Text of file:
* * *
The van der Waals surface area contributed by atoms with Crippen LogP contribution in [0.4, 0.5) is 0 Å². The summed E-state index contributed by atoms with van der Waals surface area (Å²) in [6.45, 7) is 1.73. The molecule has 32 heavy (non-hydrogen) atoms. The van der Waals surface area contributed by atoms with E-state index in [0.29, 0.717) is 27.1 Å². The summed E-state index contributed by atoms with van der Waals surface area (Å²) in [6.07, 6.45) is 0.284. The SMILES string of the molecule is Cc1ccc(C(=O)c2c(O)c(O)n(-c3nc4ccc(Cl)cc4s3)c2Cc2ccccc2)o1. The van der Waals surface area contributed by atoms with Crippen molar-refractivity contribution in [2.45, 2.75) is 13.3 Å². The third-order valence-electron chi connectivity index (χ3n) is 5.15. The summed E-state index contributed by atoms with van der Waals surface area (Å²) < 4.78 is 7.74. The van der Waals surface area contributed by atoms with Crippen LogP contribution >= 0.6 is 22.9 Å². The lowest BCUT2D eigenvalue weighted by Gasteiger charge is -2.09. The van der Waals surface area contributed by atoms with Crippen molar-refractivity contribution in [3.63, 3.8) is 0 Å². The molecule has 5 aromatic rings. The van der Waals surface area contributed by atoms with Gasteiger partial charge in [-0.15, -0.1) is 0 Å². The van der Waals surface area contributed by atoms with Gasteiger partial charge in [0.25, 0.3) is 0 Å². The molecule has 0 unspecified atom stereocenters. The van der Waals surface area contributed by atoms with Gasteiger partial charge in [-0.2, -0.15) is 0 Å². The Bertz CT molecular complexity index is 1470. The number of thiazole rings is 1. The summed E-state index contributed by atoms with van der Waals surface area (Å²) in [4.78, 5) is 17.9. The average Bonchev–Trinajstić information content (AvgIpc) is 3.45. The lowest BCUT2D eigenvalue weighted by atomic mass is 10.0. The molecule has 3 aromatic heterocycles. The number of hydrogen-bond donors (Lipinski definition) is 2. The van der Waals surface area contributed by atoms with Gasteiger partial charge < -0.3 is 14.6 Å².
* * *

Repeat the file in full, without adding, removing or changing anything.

The van der Waals surface area contributed by atoms with Crippen LogP contribution in [0.4, 0.5) is 0 Å². The summed E-state index contributed by atoms with van der Waals surface area (Å²) in [6.45, 7) is 1.73. The molecule has 32 heavy (non-hydrogen) atoms. The van der Waals surface area contributed by atoms with E-state index in [0.29, 0.717) is 27.1 Å². The summed E-state index contributed by atoms with van der Waals surface area (Å²) in [6.07, 6.45) is 0.284. The SMILES string of the molecule is Cc1ccc(C(=O)c2c(O)c(O)n(-c3nc4ccc(Cl)cc4s3)c2Cc2ccccc2)o1. The van der Waals surface area contributed by atoms with Crippen molar-refractivity contribution in [2.45, 2.75) is 13.3 Å². The third-order valence-electron chi connectivity index (χ3n) is 5.15. The summed E-state index contributed by atoms with van der Waals surface area (Å²) < 4.78 is 7.74. The van der Waals surface area contributed by atoms with Crippen LogP contribution >= 0.6 is 22.9 Å². The lowest BCUT2D eigenvalue weighted by Gasteiger charge is -2.09. The van der Waals surface area contributed by atoms with Crippen molar-refractivity contribution in [3.63, 3.8) is 0 Å². The molecule has 5 aromatic rings. The van der Waals surface area contributed by atoms with Gasteiger partial charge in [-0.15, -0.1) is 0 Å². The van der Waals surface area contributed by atoms with Gasteiger partial charge in [0.25, 0.3) is 0 Å². The molecule has 0 unspecified atom stereocenters. The van der Waals surface area contributed by atoms with Gasteiger partial charge in [-0.2, -0.15) is 0 Å². The Bertz CT molecular complexity index is 1470. The number of thiazole rings is 1. The summed E-state index contributed by atoms with van der Waals surface area (Å²) in [4.78, 5) is 17.9. The average Bonchev–Trinajstić information content (AvgIpc) is 3.45. The lowest BCUT2D eigenvalue weighted by atomic mass is 10.0. The molecule has 3 aromatic heterocycles. The number of hydrogen-bond donors (Lipinski definition) is 2. The van der Waals surface area contributed by atoms with Gasteiger partial charge < -0.3 is 14.6 Å².